This Code Is Untestable! (Part 1, for Managers)

Let’s say you’ve been given ownership of a software component, and you’ve found that the quality is not where you need it to be. The defect backlog is a mile long, and every bug fix or new feature your team implements creates regressions.

What do you do? Well, you ask your development team to write a test plan to flush out remaining defects and ensure that you don’t run into more regressions. Problem solved! That is, until your development team comes back with those terrible words: “This code is untestable.”

What does that even mean? Surely all code is testable? You can run it manually and validate that it works. Or you could write an automated suite that brings up the application, walks through your user stories, and makes sure that everything checks out. So what’s the problem?

Manual testing is endless.

Well, the problem with manual testing is fairly obvious — it’s expensive. People today expect feature-rich software, and having someone manually validate that every operation behaves correctly under all possible scenarios is a huge undertaking. Add in that any testing performed loses its value as the software is modified, and the cost explodes. Pair those realities with a poor codebase prone to regressions, and you have a perfect storm.

Most likely, your team won’t be able to manually validate all functionality for each release, you’ll be reluctant to fix some defects (as you won’t be sure what you might be breaking in the process), and you’ll end up shipping software without a particularly high confidence in its quality.

Automated integration testing is time-consuming and inexact.

So how about a nice automated integration suite? I’ll start by saying that full, end-to-end integration suites are very important and should be a part of your test plan. However, they are also a prohibitively expensive way to exhaustively test software.

Full, black-box integration tests tend to run very slowly. Early on, you may not see a problem — the tests are exercising the full software stack as the user would, so everyone is happy! Soon however you’ll find that the tests are taking too long to run, so you’ll run them only nightly. Before long, even that will prove too slow, so your developers will start to write larger tests, or bring the system up and run multiple tests to save on the cost of starting up and shutting down the system.

Eventually you’ll run a subset of the tests for each build, and run the full suite weekly, or only prior to release. And then the larger problems will set in — test failures for the latest build may be due to a week’s worth of code changes, and issues become expensive to debug. Tests that haven’t run in several weeks have diverged from the application under test, and require a lot of maintenance when the team is trying to release a build! It’s not uncommon to start seeing bleed-over between tests, and an innocent change by one developer can cause failures that require significant triage time from the organization. Your team will start to think and say very nasty things about the test suite as it becomes an anchor to the team rather than something that boosts productivity.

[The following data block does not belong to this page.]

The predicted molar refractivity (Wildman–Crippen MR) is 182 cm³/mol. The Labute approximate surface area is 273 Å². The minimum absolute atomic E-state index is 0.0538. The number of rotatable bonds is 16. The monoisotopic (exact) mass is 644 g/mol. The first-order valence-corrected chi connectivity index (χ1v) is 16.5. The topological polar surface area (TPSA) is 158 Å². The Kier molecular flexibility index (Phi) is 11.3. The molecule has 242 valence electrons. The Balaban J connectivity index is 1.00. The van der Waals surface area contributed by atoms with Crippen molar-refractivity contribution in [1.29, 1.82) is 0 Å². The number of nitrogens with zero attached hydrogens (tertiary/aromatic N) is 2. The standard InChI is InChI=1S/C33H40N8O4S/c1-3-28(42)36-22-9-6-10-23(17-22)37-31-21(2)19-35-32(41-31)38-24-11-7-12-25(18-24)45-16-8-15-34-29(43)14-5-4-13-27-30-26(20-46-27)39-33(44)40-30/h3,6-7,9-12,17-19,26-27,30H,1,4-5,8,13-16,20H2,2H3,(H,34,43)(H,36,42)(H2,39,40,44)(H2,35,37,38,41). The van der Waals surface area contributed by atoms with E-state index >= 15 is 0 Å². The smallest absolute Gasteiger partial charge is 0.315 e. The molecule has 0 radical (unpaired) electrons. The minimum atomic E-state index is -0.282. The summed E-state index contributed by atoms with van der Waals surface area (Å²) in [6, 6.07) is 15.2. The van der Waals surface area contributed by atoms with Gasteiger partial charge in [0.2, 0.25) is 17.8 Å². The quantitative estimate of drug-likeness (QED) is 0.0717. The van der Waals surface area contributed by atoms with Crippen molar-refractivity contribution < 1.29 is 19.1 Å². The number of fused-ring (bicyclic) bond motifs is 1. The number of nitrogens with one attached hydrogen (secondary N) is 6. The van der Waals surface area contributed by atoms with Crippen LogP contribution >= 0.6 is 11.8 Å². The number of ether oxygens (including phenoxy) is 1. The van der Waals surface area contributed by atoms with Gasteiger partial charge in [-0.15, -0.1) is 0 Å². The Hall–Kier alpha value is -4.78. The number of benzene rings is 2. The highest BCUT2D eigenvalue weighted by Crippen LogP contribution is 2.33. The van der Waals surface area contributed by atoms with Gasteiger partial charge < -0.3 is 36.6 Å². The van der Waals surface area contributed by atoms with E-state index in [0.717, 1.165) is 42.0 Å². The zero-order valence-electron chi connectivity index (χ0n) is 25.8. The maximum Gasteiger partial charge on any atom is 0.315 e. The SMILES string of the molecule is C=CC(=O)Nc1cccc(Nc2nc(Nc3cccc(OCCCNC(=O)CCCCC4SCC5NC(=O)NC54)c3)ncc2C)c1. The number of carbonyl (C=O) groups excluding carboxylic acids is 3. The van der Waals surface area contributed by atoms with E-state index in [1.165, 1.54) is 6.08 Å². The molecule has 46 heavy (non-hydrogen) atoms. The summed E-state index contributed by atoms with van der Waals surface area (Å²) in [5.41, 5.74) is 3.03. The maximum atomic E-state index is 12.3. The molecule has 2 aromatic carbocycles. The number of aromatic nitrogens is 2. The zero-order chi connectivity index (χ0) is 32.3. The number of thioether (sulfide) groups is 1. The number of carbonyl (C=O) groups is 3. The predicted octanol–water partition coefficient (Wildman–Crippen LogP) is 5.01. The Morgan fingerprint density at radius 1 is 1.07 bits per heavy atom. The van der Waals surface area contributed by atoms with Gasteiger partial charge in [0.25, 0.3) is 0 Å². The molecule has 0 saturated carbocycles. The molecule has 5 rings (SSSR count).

What I’m getting at is that automated integration tests are a great way to test integration issues, but they’re a very expensive way to test your core application logic.

Unit testing is the answer.

So what is testable code? When a developer says that code is “testable,” they mean that it’s written in a way that allows them to efficiently write unit tests.

Unit tests exercise individual classes and methods in isolation, so they are cheap to write, they run very quickly, and their failures are generally very easy to understand. Unit test suites are fast enough to be run continually as a developer modifies code, and they can be run as part of every server build, even for the largest components.

One last note is that when you have confidence in your unit test suite, you can safely limit your integration test layer to focus on integration issues, keep it lightweight and run it regularly. Good unit tests keep your integration tests healthy.

What should you do with untestable code?

So can you just add unit tests to your “untestable code”? Maybe, but maybe not. If your code also has poor architecture — e.g. functionality in the system is badly organized, it’s tightly coupled to the rest of the system, it has side-effects that can’t be validated, it’s role is poorly defined, etc. — it can be extremely difficult to unit test.

When you have untestable, poorly-constructed code, validating correctness at runtime is only one of your problems. Untestable code will be difficult for new team members to learn, expensive to maintain, and expensive to modify. As a manager, hearing that you own untestable code should be a huge red flag. You need to think about sunsetting the software if possible or coming up with a plan to address the structural problems in the codebase.

Untestable code, allowed to remain untestable, grows more and more expensive to your team over time and is likely to cost your organization as a whole when defects leak to your customers.

My next post will focus on the technical details of what makes code untestable, but the simple answer is “poor architecture.”